---bjorn
From: markrendle
Sent: ‎January‎ ‎13‎, ‎2013 ‎7‎:‎21‎ ‎AM
To: bjorn@backlund.org
Subject: Re: Make "this" the default context inside classes [typescript:429350]

From: markrendle

How many compiler switches do you want!?


On Sat, Jan 12, 2013 at 7:07 PM, BjornBacklund <notifications@codeplex.com> wrote:

From: BjornBacklund

I get this but for people like me that only does TS programming (and C#), this wouldn’t matter, I would love to have a switch in the compiler that would enable ‘implicit this”.
Another related issue is the lack of nested block scope as in C#, it's somewhat frustrating that you cannot use blocks to introduce new variable like below, any chance support for this could be added as a switch to the compiler?
{
From: ahejlsberg
Sent: January 12, 2013 9:30 AM
To: bjorn@backlund.org
Subject: Re: Make "this" the default context inside classes [typescript:429350]

From: ahejlsberg

Also, a real problem is that an implicit 'this' would in some cases change the meaning of the code. For example:

var x = 10;
class Foo {
    x = 20;
    f() {
        console.log(x);
    }
}
var foo = new Foo();
foo.f();

In ES6 this is supposed to output '10', but it would output '20' with an implicit 'this'. We would basically break perfectly valid ES6 code!

Anders

Read the full discussion online.

To add a post to this discussion, reply to this email (typescript@discussions.codeplex.com)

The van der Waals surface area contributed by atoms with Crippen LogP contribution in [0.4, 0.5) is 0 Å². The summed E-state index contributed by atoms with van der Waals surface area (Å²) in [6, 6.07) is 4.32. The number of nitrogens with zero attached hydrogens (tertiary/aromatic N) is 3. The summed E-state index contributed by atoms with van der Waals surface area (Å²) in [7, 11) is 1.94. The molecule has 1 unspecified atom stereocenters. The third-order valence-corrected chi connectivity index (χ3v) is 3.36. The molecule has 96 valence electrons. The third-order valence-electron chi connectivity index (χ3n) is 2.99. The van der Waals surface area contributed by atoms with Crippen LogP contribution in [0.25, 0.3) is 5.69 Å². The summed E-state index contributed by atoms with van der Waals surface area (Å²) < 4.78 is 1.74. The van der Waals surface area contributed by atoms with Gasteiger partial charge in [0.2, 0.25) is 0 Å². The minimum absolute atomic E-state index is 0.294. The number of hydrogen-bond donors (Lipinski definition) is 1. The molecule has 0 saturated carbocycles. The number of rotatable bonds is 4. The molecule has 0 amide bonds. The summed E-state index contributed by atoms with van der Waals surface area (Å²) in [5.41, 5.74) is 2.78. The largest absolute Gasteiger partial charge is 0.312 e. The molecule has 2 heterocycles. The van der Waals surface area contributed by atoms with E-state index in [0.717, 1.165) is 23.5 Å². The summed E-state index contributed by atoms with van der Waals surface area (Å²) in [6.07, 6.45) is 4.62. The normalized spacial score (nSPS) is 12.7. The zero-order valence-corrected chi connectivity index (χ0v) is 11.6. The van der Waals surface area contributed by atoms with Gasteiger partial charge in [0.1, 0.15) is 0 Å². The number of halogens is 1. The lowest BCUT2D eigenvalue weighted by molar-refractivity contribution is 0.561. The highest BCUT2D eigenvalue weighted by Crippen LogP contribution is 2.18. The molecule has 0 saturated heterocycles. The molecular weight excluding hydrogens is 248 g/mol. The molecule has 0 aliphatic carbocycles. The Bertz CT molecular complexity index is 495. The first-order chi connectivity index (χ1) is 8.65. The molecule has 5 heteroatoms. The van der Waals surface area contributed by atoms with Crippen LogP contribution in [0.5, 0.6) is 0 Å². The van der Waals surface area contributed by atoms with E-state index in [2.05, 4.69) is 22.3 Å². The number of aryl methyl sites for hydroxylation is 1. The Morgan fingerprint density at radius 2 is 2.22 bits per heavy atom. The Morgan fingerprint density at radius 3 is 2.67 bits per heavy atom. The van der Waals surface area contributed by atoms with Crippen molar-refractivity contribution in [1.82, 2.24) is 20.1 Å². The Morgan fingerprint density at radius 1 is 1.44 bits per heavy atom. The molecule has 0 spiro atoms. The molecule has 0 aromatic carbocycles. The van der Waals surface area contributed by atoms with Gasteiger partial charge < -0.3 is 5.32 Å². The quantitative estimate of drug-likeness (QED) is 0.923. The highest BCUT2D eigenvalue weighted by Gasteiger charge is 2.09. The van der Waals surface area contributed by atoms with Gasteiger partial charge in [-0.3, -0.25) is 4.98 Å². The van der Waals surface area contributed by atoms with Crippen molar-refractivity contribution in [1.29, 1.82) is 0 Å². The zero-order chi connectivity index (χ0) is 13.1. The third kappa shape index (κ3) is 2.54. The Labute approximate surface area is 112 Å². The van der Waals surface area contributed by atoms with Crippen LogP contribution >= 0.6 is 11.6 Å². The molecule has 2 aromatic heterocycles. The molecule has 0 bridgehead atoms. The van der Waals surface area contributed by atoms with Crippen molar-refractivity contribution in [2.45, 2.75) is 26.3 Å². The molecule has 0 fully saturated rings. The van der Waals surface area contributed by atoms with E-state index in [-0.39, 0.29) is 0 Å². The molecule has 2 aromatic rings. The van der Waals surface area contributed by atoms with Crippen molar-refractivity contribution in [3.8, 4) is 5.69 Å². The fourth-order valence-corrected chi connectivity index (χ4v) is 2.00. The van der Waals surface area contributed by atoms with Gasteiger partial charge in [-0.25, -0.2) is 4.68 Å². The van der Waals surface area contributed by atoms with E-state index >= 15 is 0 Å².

To start a new discussion for this project, email typescript@discussions.codeplex.com

You are receiving this email because you subscribed to this discussion on CodePlex. You can unsubscribe or change your settings on codePlex.com.

Please note: Images and attachments will be removed from emails. Any posts to this discussion will also be available online at codeplex.com


Jan 13, 2013 at 5:00 PM
Maybe you should look at Script# https://github.com/nikhilk/scriptsharp ?


On Sun, Jan 13, 2013 at 4:32 PM, BjornBacklund <notifications@codeplex.com> wrote:

From: BjornBacklund

One switch to turn TS more into C# would be sufficient 😊
Honestly, I’m working on a larger project with TS for the UI and C# for the backend and it would be great to be able to use the same style of programming in both worlds. TS is so much better than JS but it could be made even better if the “ES6 alignment goal” would be dropped (or overridden by aforementioned switch)
---bjorn
From: markrendle
Sent: ‎January‎ ‎13‎, ‎2013 ‎7‎:‎21‎ ‎AM

To: bjorn@backlund.org
Subject: Re: Make "this" the default context inside classes [typescript:429350]

From: markrendle

How many compiler switches do you want!?


On Sat, Jan 12, 2013 at 7:07 PM, BjornBacklund <notifications@codeplex.com> wrote:

From: BjornBacklund

I get this but for people like me that only does TS programming (and C#), this wouldn’t matter, I would love to have a switch in the compiler that would enable ‘implicit this”.